06/01/2008 11:00PM

Big Brown a long way from Big Red


NEW YORK - If Big Brown completes his sweep of the Triple Crown in Saturday's Belmont Stakes - for what it's worth, I don't think it is quite the foregone conclusion trainer Rick Dutrow seems to think it is - he will invite inevitable comparisons to the other most recent Triple Crown winners.

Let me say this right now: If Big Brown wins, I don't care what you do. Compare him with Affirmed and Seattle Slew until your eyes become blurry from staring too long at their past performances, and compare him favorably if you like. But do not, under any circumstances, lest you betray your ignorance, compare Big Brown favorably with Secretariat.

I know what you're thinking. Here's another crusty old geezer - and an admitted Secretariat-ophile, to boot - about to tell us how much better horses "back in the day" were. I know all about how frustrating this can be, as I've been there, and experienced that. It wasn't that long ago - just a couple of decades - when I had one particularly memorable conversation with Jack Wilson, the longtime head of chart callers when this paper was in the business of compiling charts. Having told Wilson my heavily considered opinion - I do have immense respect for the history of this sport - that Secretariat was the greatest racehorse ever, he told me Citation could have beaten Secretariat "pulling a wagon." I dismissed most of that bluster to the "Back in the Day Syndrome," as well as Wilson's penchant for needling, which he did just as well as he called charts. Still, I had to accept that, in his opinion, Wilson thought Citation was superior to Secretariat.

If Big Brown wins Saturday, people will notice a couple of coincidental similarities between Big Brown and Secretariat, such as both broke long Triple Crown droughts - Big Brown would be the first in the 30 years since Affirmed, while Secretariat was the first since Citation 25 years earlier - and both were/are to be retired to stud after their 3-year-old seasons. Beyond that, the only similarities between Big Brown and Secretariat are - and I say this with considerable respect and admiration for Big Brown - both had four legs, a mane, and a tail.

Yes, if Big Brown wins Saturday, he will still be undefeated, while Secretariat was not always perfect. But before he ever even started at 3, Secretariat was already a reigning Horse of the Year, an honor he would take both seasons he raced. If Big Brown loses Saturday, he might not be a Horse of any Year, depending on what Curlin does the second half of this year.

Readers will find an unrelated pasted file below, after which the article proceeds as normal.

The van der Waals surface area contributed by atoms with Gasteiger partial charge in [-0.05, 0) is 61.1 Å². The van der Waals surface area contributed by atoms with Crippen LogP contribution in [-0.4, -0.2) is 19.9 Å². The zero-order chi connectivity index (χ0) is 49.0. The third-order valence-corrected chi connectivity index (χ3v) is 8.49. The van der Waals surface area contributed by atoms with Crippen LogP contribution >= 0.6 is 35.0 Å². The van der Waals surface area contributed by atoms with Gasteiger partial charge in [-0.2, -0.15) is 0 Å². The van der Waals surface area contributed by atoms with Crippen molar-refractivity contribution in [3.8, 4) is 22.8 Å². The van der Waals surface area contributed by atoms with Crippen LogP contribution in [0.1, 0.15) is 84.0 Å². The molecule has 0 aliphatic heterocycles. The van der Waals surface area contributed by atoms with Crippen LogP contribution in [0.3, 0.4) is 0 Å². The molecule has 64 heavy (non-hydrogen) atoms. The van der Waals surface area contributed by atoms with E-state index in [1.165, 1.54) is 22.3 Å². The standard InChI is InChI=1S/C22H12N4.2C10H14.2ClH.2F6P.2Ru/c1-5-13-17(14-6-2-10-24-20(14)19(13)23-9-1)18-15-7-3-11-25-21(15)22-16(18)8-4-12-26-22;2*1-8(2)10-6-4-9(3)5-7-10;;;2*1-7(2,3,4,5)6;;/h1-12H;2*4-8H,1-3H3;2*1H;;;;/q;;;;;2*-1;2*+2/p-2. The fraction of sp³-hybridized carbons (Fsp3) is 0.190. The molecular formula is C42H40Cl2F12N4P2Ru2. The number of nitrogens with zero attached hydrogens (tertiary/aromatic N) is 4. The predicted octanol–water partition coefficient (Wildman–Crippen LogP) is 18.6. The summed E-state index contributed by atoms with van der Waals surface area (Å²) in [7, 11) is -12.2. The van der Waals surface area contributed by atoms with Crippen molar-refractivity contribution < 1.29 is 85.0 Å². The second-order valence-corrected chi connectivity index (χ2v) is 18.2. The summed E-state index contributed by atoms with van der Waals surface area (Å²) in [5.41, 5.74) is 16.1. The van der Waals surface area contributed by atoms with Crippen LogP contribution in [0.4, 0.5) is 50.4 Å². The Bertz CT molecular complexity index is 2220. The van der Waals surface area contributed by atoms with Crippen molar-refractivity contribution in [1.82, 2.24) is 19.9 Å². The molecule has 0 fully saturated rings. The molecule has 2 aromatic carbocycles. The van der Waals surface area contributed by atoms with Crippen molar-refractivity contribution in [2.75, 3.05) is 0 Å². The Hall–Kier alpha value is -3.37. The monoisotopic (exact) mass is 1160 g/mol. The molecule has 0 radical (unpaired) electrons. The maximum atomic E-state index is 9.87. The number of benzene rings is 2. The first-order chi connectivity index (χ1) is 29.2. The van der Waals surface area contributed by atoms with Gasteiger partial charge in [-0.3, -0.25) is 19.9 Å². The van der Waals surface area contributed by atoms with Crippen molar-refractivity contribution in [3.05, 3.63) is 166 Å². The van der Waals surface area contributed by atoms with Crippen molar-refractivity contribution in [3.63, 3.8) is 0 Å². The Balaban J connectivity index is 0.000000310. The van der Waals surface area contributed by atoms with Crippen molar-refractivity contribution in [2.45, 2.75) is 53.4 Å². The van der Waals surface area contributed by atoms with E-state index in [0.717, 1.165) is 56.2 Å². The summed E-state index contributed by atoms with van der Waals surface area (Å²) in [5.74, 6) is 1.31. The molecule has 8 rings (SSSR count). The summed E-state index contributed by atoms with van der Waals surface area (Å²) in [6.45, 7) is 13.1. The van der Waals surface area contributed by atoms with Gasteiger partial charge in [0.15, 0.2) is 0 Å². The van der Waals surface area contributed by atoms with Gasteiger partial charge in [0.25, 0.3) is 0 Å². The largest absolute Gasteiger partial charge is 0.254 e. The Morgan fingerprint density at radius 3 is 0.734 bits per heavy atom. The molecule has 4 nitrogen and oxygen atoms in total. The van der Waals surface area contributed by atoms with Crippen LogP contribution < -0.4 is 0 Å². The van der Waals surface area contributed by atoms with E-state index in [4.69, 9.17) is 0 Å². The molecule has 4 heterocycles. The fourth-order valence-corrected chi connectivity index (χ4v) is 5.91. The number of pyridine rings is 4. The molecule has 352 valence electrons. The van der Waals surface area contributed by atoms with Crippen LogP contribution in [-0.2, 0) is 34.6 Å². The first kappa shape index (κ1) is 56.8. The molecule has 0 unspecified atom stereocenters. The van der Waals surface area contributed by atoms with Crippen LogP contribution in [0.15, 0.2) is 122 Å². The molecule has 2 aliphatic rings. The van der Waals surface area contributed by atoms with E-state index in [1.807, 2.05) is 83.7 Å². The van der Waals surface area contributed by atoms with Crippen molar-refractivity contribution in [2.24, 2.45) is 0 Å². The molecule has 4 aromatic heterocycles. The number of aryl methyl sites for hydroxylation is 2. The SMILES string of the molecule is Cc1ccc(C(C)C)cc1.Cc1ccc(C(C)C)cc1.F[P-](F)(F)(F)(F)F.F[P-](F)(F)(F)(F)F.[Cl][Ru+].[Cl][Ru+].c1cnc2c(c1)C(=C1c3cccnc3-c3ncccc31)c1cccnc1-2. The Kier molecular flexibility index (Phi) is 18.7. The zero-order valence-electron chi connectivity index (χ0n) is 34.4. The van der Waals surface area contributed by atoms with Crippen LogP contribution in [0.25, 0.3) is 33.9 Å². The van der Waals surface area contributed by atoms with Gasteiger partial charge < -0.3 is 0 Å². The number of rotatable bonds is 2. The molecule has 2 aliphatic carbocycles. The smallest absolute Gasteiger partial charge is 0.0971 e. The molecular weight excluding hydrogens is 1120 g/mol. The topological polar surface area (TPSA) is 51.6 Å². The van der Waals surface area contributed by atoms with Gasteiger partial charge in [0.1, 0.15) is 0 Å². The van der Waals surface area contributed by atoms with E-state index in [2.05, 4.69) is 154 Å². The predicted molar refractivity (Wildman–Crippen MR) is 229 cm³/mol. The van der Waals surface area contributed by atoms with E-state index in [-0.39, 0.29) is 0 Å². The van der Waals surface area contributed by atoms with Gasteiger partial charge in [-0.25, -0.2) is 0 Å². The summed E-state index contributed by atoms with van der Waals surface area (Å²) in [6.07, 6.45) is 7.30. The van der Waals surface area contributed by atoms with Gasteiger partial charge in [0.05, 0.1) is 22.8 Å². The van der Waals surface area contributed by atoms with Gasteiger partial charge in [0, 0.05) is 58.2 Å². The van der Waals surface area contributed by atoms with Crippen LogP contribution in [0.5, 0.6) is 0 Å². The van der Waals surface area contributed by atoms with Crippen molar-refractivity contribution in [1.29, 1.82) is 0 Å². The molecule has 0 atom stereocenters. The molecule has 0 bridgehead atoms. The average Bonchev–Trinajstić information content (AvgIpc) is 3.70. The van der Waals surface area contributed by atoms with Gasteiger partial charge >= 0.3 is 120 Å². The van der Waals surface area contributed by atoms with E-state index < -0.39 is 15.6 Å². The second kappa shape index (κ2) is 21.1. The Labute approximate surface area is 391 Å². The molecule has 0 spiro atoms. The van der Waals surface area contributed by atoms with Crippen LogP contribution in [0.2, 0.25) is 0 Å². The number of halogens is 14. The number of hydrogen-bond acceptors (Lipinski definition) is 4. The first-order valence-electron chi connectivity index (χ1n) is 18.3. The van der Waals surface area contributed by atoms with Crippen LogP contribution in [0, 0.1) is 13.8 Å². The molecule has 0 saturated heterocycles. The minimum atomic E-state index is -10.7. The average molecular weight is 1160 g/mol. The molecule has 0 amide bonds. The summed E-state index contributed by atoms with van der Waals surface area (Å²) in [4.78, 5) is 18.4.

Whereas Big Brown, despite his four straight triple-digit Beyer Speed Figures, has yet to seriously threaten a track record, Secretariat made a habit of toying with them. The whole world knows that Secretariat obliterated the track record in the Belmont Stakes by 2.60 seconds with his clocking of 2:24, and set a track record of 1:59.40 in the Kentucky Derby. But he also set a Triple Crown track record when he won the Preakness in 1:53.40, a distinction that was officially denied him because of the stubbornness of Pimlico management, which stuck with a slower clocking produced by a malfunctioning timer. Secretariat also set a world record for 1 1/8 miles when he won the Marlboro Cup in 1:45.40, set a 1 1/2-mile turf course record at Belmont of 2:24.80 when he won the Man o' War, and equaled Aqueduct's then one-mile track record of 1:33.40 when he won the Gotham. Secretariat's 1 1/2-mile and 1 1/8-mile main-track records at Belmont, and his 1 1/4-mile main-track record at Churchill Downs, still stand, which is amazing considering that in the 35 years since they occurred, advances in track maintenance have produced racing surfaces conducive to faster times.

Big Brown has been scrutinized for beating up on fields of dubious quality. Of course, the fact that there hasn't been anyone around to date to really test him is not his fault. That said, it would take a good imagination to picture Big Brown coming remotely close to emulating what Secretariat did in the Marlboro Cup. Secretariat not only won the Marlboro Cup in world-record time, he did so with arrogant ease over a field that included two Hall of Famers, Riva Ridge and Cougar II; Canadian Horse of the Year Kennedy Road; and champion Key to the Mint.

As much of an accomplishment as it would be for Big Brown to win Saturday, he could race 100 more times and never do what Secretariat did in his Belmont: He established the reference point by which all modern racehorses are measured.

So if Big Brown wins Saturday, compare away. I will, too, because the rich history of this sport requires such achievements be placed in historical context. Just when you get to Secretariat, be careful. Be very, very careful.